While people slept, water gushed into their houses, disrupting their dreams and serving them the last breath of their lives.
Storm Daniel struck and in a matter of seconds, water engulfed the land, washing away people and anything in its path.
Many of those dead couldn’t get the chance to say goodbye, their cries for help as the deluge hurried them off into the sea could not be attended to.
Those who survived are being haunted by the traumatising thoughts of how to rebuild; stung by the stark reality of having lost most or all family members, jolted awake with despair, and awash with sadness and helplessness.
The one thing deemed as life, has sucked out life from thousands.
The smell of death wafted through the city as many lifeless bodies, not survivors, were recovered.
The recent flooding incident in Libya has exposed the country’s vulnerabilities.
According to experts, corruption, poor maintenance of public infrastructure and years of political infighting made the country unprepared to tackle Storm Daniel.
Libya is divided between two rival administrations. These two factions have fought several times since 2014, and the administrations failed to hold planned presidential elections in 2021.
A report from researchers at Omar Al-Mukhtar University warned that the two dams located uphill from Derna needed urgent attention, pointing out that there was “a high potential for flood risk”.
Yet no action was taken.
As such, Anas El Gomati, the founder and director of the Sadeq Institute, was right to say that the inaction of eastern authorities in Derna “despite the clear threat has cost many thousands of lives, when it could’ve cost cinder blocks and bags of cement.”
“Corruption and financial mismanagement are the cause behind failing infrastructure that has plagued Libya for decades, but the successive regimes are culpable, and it is the military investment authority that has cannibalised Libya’s public infrastructure in the east, destroying it to be smuggled and sold for scrap metal.”Anas El Gomati
Derna, where two dams collapsed, experienced the most damage from the inundation.
The city, already scarred by intensive bombardments and ferocious ground fighting, also suffers neglect of crucial infrastructure and its maintenance by leaders.
This warrants the “human disaster” tag given to the flood by Hani Shennib, President of the National Council on US-Libya Relations.
“This is not just a natural disaster, this is a human disaster as well as a result of the neglect of the city,” he added.
When leadership and people have failed in their responsibility to respond to early warning signs to curb such incidences, the ensuing disaster should be attributed to them and not deemed “natural.”
Floods, just like any other natural disaster, have costly repercussions, especially for countries that are financially developing, such as African countries.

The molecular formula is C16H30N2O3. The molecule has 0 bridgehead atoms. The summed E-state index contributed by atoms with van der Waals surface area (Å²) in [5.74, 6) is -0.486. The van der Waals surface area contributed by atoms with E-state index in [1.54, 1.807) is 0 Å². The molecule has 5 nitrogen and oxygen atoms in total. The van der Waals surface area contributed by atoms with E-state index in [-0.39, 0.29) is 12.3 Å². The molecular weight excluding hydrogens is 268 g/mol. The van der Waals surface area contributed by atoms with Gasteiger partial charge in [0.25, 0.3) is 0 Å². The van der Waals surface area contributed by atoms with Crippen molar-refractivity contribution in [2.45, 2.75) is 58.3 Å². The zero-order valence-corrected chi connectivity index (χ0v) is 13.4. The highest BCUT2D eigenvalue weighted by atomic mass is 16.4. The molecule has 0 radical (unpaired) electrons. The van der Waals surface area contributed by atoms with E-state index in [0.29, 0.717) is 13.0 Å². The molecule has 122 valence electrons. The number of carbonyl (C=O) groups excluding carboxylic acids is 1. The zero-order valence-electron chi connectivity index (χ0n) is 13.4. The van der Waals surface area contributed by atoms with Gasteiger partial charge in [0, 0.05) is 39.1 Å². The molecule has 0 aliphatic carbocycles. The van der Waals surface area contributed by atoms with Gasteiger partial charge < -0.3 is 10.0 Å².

This year alone, floods have killed over 2,200 people across Africa.
Floods formed by various causes, such as Cyclone Freddy, have plagued Malawi, the Democratic Republic of the Congo, Mozambique, Rwanda, Somalia, Madagascar, Ethiopia, Uganda, Kenya, South Africa and Cameroon.
Poor urban planning and development, poor drainage systems, neglect of infrastructure, environmental attitudes, coupled with climate change, are attributed causes of floods in Africa.
In Ghana, for instance, there is blatant disregard for environmental rules. Many indulge in indiscriminate disposal of solid waste, especially in gutters, while others build on watercourses.
These are immense contributors to the perennial flooding in Accra particularly.
Every year, Accra experiences series of flood during the rainy season. At least, past cases ought to have triggered some remedial measures by Government and other stakehoders.
However, authorities relax on their reins as soon as the rainy season is over.
With climate change fast on the world’s heels, it is all the more crucial to reinforce preventive measures against natural disasters.
Bolstering Defences Against Floods
There is an Akan adage which literally translates to “If you see your neighbour’s beard burning, fetch water by yours.”
It means one is supposed to learn from the experiences and circumstances of others.
As such, Libya’s situation should teach others, especially African countries, a lesson.
Appropriate measures to ensure preparedness to minimize the potential impact of flooding should be taken.
For instance, there should be strict enforcement of sanitation bye-laws; organized waste management should be practiced. Buildings should be constructed at the right places, with proper demarcation.
The UN’s World Meteorological Organization Chief, Petteri Taalas opined that many deaths could have been avoided if early warning and emergency management systems had functioned properly in Libya.
Taalas said that, with better coordination, “they could have issued the warnings and the emergency management forces would have been able to carry out the evacuation of the people, and we could have avoided most of the human casualties.”
To this, Disaster management agencies such as NADMO in Ghana should be prompt in risk identification and emergency response.
Addressing the flood crisis is not just about immediate relief but also about building resilience and putting measures in place for future occurrences.
Mind you, “it is better to prepare than to repair.”